Posted May 27, 2021 at The Best American Poetry
Ishion Hutchinson is the author of two poetry collections: Far District and House of Lords and Commons. A contributing editor to the literary journals The Common and Tongue: A Journal of Writing & Art, he is the recipient of the National Book Critics Circle Award for Poetry, a Guggenheim Fellowship, and many other prizes. Born in Port Antonio, Jamaica, he now directs the graduate writing program at Cornell University. I had the pleasure of corresponding with Mr. Hutchinson via email about how great poems, by their nature, console us while they also judge us severely. We also discussed the relationship between poetry and melody, the intersection of sound and meaning, and the necessity of becoming a “kindler” ― a fierce agitator against injustice, burning like kindle, always firmly fixed in the altruistic spirit of the root word kind. Why do you write poems? I write poems because it is my calling. What do you see as poetry’s role in our present society? A unifying force? A destabilizing force of social and personal change? A reprieve from the mundanity and suffering of day-to-day existence? An access to greater empathy? A glimpse of inspiring beauty and truth? A compass that reveals new clarity of thought, redirecting our collective course? In all those cases you’ve named, it’s the work of language to assert justice which is most pressing. Poetry is certainly central to that assertion, but whether in a gubernatorial way, to use a clumsy phrase, is at best questionable. What isn’t questionable is that the best poems give us consolation while, at the same time, they judge us severely. The way poems judge us is to demand that our capacity to imagine, which is to say our conscience, be more alive to the world and to never settle on a single view of it. Still, I don't believe poetry tells “our present society” how to enact the things you’ve outlined. What is the most radical thing a poet can do in his or her work? If a poem is happening, then it is its own most radical thing, whether that poem might be the beautiful indignation of Robert Hayden’s miniature epic “The Middle Passage,” or the seemingly chaste lyric of Robert Herrick’s “Upon Julia’s Dress” (you can imagine the poetic inventiveness that goes into just the word “liquefaction” to capture the movement of silk!). It takes courage to do such making. But I believe it takes an even greater courage to come to such making. Consider, for instance, that right now in Belarus and Myanmar poets are being killed and jailed for doing their work, poets who might be just writing about the movement of silk or bearing witness to governmental tyranny: in both cases, they continue to find the courage to write poems of integrity. Poets the world over, in less extreme circumstances, struggle to do their work with as much integrity. Sometimes they fail. And yet they find the courage to write poems. So every resonate poem is a radical... Continue reading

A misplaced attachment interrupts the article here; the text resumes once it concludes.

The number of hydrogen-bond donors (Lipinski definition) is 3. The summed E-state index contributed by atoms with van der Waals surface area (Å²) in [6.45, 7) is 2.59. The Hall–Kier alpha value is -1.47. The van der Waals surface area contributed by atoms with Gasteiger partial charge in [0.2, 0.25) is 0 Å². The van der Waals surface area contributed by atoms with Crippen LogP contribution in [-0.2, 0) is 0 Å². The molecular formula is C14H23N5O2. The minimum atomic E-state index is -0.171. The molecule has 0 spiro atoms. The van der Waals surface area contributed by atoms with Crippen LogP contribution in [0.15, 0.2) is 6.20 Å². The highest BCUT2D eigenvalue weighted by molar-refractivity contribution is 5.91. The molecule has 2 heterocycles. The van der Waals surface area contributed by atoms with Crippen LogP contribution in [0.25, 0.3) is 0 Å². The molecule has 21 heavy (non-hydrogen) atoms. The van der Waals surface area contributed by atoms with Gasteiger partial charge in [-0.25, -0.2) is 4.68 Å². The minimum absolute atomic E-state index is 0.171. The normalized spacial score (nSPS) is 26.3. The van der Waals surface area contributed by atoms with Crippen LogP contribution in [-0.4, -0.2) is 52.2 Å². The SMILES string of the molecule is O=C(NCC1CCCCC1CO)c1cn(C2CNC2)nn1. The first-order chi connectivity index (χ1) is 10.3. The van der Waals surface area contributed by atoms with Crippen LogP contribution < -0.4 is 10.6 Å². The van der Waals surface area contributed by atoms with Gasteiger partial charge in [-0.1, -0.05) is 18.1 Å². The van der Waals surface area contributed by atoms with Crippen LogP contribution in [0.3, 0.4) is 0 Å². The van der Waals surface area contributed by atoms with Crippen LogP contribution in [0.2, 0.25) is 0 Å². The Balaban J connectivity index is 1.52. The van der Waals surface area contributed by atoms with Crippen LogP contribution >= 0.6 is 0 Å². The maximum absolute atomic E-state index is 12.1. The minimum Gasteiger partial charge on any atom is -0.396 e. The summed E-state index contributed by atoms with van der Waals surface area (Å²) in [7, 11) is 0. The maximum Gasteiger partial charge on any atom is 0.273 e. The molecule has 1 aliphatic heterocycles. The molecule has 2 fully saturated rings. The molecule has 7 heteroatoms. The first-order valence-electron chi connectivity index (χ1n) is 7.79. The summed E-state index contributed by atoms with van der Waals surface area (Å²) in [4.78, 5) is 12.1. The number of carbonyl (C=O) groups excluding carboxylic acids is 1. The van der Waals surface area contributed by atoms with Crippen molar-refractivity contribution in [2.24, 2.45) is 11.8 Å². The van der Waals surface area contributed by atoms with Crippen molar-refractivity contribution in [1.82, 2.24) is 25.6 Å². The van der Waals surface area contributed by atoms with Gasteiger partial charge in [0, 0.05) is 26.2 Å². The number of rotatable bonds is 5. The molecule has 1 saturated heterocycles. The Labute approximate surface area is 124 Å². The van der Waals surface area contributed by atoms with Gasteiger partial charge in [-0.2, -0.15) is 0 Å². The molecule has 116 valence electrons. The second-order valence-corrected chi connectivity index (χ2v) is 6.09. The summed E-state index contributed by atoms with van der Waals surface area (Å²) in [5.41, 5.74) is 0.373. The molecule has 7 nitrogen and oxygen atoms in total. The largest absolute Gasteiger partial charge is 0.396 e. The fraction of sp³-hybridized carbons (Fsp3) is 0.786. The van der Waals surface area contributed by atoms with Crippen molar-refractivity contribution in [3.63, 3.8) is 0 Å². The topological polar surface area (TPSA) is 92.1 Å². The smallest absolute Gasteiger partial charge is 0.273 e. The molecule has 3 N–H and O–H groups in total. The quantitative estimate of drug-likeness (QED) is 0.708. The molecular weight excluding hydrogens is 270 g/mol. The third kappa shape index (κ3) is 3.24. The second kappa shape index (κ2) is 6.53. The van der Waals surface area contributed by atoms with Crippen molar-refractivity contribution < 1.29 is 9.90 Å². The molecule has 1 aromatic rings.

Posted Apr 29, 2021 at The Best American Poetry
Renowned poet and literary critic James Longenbach is the author of six poetry collections ― including Earthling, a finalist for the National Book Critics Circle Award ― and eight books of prose. His poems have appeared in The New Yorker, the Paris Review, and the Nation, and he is the recipient of an Award in Literature from the American Academy of Arts and Letters and a Guggenheim +Fellowship, among other honors. I had the pleasure of corresponding with Mr. Longenbach via email about his forthcoming book of poems, Forever. We also discussed wisdom as a way of trying to stop time, how immediacy is constructed through language, the reality that "everyone writes what they’re given to write," and how perhaps poets ― and all people ― need a lot of road blocks in order to find a road. What is poetry’s greatest role in your inner life? Why do you write poems? I like how writing poems makes me feel. We all listen to pop songs we love many times, and we don’t generally listen again because we can’t remember how the song goes; we like how it feels to move from the beginning to the end. I think our experience of poems, especially as we write them, is like that, like living acutely in time. What do you see as poetry’s role in our present society? I’m not sure there is one! — though it’s important to believe there is one. Over the last 20,000 years most poems have been lost, and five or six have changed society; these days, how many people read Theocritus or Tennyson? It’s important to do the work, important not to formulate rules from anything; it takes a lot of forgotten poets to make a Theocritus. What is the most radical thing a poet can do in his or her work? Make a poem, which is also the most mundane thing. If you were to teach a course in modern poetry, where would you begin? Since the 80s, I’ve done just that lots of ways. These days I organize such a course not by authors (who in this format recur several times) but by verse forms — prose, several different kinds of free verse, sonnets, other rhyme and metrical schemes, songs, and so on. This arrangement changes, but the advantage is that I can better emphasize the great diversity of modernism. How, in your view, is immediacy constructed through language? As I say in The Lyric Now, a great poem creates a sense of the now; the language is happening now; this is why we might keep reading Theocritus. There are lots of ways to do that, but I end up talking a lot about syntax, about how the order of the words creates in each poem a repeatable event in time; this is why, looking back, great poems have been written about (say) both the Holocaust and about sunflowers. What would you like to share about the origins, creation process, and ambitions of... Continue reading